Nordita, Stockholm, Sweden
Growing amount of molecular biological data combined with current advances in modeling of complex systems provide unprecedented opportunities to understand biological evolution in a quantitative way. A quantitative description of an evolving system is the first step towards prediction and control, and it opens new exciting directions for highly interdisciplinary research. The central questions are: (i) to what degree we can predict the outcome of biological evolution? (ii) what features of the system are predictable? (iii) which features confer predictive value to ultimately control an evolving population? This program brings together theoretical and experimental physicists, experimental biologists with an interest in quantitative modeling and mathematicians with interest in biological systems. We aim to create a dialog between researchers of different fields and to inspire future collaborations. In addition, further developments in this field would have significant translational impacts, e.g., by optimizing vaccines against evolving viruses, designing strategies for personalized cancer therapy and by providing insights to the problem of antibiotic resistance.
- Dan Andersson (Uppsala University)
- Erik Aurell (KTH, Stockholm)
- Claudia Bank (Instituto Gulbenkian)
- Anne-Florence Bitbol (CNRS)
- Simona Cocco (ENS and CNRS)
- Jeff Gore (MIT)
- Sidhartha Goyal (University of Toronto)
- Oskar Hallatschek (UC Berkeley)
- Chris Illingworth (University of Cambridge)
- Mehran Kardar (MIT)
- Joachim Krug (University of Cologne)
- Michael Lässig (University of Cologne)
- Peter Lind (Umea University)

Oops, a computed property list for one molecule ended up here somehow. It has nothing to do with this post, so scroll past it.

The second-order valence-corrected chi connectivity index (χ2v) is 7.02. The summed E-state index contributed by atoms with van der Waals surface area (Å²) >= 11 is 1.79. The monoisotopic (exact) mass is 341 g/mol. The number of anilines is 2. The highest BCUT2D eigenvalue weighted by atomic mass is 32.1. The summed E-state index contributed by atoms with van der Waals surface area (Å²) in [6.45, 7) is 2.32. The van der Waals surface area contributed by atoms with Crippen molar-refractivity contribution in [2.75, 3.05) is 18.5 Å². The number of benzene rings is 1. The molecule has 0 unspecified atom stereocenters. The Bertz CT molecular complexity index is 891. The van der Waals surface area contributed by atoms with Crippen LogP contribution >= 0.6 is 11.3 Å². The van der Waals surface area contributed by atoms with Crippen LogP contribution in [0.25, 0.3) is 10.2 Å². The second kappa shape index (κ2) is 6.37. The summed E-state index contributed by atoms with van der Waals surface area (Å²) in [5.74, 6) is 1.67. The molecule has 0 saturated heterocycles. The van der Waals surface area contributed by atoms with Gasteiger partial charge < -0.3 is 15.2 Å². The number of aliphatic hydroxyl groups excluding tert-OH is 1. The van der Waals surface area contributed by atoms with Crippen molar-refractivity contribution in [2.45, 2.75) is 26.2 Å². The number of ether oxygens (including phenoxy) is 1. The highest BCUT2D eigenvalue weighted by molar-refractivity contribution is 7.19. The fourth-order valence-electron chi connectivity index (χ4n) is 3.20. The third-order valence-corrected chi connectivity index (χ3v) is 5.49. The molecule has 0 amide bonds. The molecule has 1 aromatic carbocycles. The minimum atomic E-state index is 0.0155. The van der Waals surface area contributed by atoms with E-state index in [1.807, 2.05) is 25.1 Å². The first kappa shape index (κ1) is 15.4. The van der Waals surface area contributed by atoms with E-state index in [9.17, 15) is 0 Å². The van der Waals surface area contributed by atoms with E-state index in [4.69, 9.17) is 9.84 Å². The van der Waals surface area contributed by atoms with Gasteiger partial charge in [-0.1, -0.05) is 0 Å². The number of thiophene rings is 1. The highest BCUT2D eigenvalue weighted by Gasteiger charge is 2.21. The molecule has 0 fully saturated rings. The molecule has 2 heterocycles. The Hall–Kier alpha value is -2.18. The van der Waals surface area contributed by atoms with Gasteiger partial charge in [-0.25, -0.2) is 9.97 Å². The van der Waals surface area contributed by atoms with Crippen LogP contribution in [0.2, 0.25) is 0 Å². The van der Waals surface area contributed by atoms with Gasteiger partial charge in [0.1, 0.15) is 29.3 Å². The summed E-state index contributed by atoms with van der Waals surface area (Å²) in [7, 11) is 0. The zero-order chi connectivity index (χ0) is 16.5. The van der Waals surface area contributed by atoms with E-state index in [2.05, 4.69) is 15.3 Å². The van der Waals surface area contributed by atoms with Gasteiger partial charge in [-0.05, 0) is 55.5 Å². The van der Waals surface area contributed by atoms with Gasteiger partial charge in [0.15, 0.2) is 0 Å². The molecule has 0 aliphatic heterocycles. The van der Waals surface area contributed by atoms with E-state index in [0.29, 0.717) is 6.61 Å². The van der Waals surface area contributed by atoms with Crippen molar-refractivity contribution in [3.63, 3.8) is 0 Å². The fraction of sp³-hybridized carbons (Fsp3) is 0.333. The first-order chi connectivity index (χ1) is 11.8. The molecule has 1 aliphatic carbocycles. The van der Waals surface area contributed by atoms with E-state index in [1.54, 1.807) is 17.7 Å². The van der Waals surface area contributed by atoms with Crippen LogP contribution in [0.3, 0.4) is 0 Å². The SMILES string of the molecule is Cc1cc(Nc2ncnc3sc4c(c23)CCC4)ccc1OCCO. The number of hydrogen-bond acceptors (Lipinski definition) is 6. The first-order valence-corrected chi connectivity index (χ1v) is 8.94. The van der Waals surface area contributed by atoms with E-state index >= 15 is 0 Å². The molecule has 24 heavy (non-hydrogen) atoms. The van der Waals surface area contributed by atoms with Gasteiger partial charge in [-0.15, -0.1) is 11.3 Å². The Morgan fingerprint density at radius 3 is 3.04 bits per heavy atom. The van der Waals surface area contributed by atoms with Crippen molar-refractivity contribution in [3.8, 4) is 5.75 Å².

- Berenike Maier (University of Cologne)
- Enzo Marinari (Sapienza University of Rome)
- Matteo Marsili (ICTP)
- Rémi Monasson (ENS and CNRS)
- Thierry Mora (ENS and CNRS)
- Alexandre Morozov (Rutgers)
- Richard Neher (University of Basel)
- Jakub Otwinowski (MPI Goettingen)
- Olivier Rivoire (CNRS)
- Mikhail Tikhonov (UW St. Louis)
- Aleksandra Walczak (CNRS)
- Martin Weigt (Sorbonne University)
If you want to apply for participation in the program, please fill in the application form. You will be informed by the organizers shortly after the application deadline whether your application has been approved. Due to space restrictions, the total number of participants is strictly limited. (Invited speakers are of course automatically approved, but need to register anyway.)
Primary application deadline: 28 Feb 2019
Applications accepted until the program is filled.
A minimum stay of one working week is required and we encourage participants to stay for a period of at least two weeks.
There is no registration fee.
Nordita can provide a limited number of rooms and apartments in the Stockholm apartment hotel BizApartments. If you are interested in this accommodation, please indicate when registering for the conference.
PhD students and young Postdoc fellows are eligible for travel grants to participate in the program. If you are interested in such a grant, please mark the corresponding field in the application form, briefly summarize your interest in the program in the comments field, and indicate an estimation of your expected travel expenses. Since only a limited number of grants is available, decision concerning the grants will be made on a case-by-case basis and you will be notified shortly after the application deadline.
More information about the schedule will be available here later.